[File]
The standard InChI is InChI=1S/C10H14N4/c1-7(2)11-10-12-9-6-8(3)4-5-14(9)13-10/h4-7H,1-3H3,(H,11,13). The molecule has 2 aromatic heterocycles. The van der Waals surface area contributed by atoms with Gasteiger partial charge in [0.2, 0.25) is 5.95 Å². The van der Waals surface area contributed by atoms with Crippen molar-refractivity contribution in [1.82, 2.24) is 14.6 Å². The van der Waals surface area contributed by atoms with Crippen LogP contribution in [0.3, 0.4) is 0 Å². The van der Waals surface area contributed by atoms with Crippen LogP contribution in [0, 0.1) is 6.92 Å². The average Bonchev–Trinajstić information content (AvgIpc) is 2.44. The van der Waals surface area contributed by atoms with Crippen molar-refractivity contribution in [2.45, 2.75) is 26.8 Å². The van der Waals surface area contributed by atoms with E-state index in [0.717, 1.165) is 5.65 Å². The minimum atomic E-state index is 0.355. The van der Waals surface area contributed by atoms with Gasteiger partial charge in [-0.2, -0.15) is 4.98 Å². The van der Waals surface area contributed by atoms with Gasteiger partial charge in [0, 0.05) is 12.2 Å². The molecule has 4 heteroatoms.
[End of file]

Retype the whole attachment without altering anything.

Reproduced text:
The standard InChI is InChI=1S/C10H14N4/c1-7(2)11-10-12-9-6-8(3)4-5-14(9)13-10/h4-7H,1-3H3,(H,11,13). The molecule has 2 aromatic heterocycles. The van der Waals surface area contributed by atoms with Gasteiger partial charge in [0.2, 0.25) is 5.95 Å². The van der Waals surface area contributed by atoms with Crippen molar-refractivity contribution in [1.82, 2.24) is 14.6 Å². The van der Waals surface area contributed by atoms with Crippen LogP contribution in [0.3, 0.4) is 0 Å². The van der Waals surface area contributed by atoms with Crippen LogP contribution in [0, 0.1) is 6.92 Å². The average Bonchev–Trinajstić information content (AvgIpc) is 2.44. The van der Waals surface area contributed by atoms with Crippen molar-refractivity contribution in [2.45, 2.75) is 26.8 Å². The van der Waals surface area contributed by atoms with E-state index in [0.717, 1.165) is 5.65 Å². The minimum atomic E-state index is 0.355. The van der Waals surface area contributed by atoms with Gasteiger partial charge in [-0.2, -0.15) is 4.98 Å². The van der Waals surface area contributed by atoms with Gasteiger partial charge in [0, 0.05) is 12.2 Å². The molecule has 4 heteroatoms.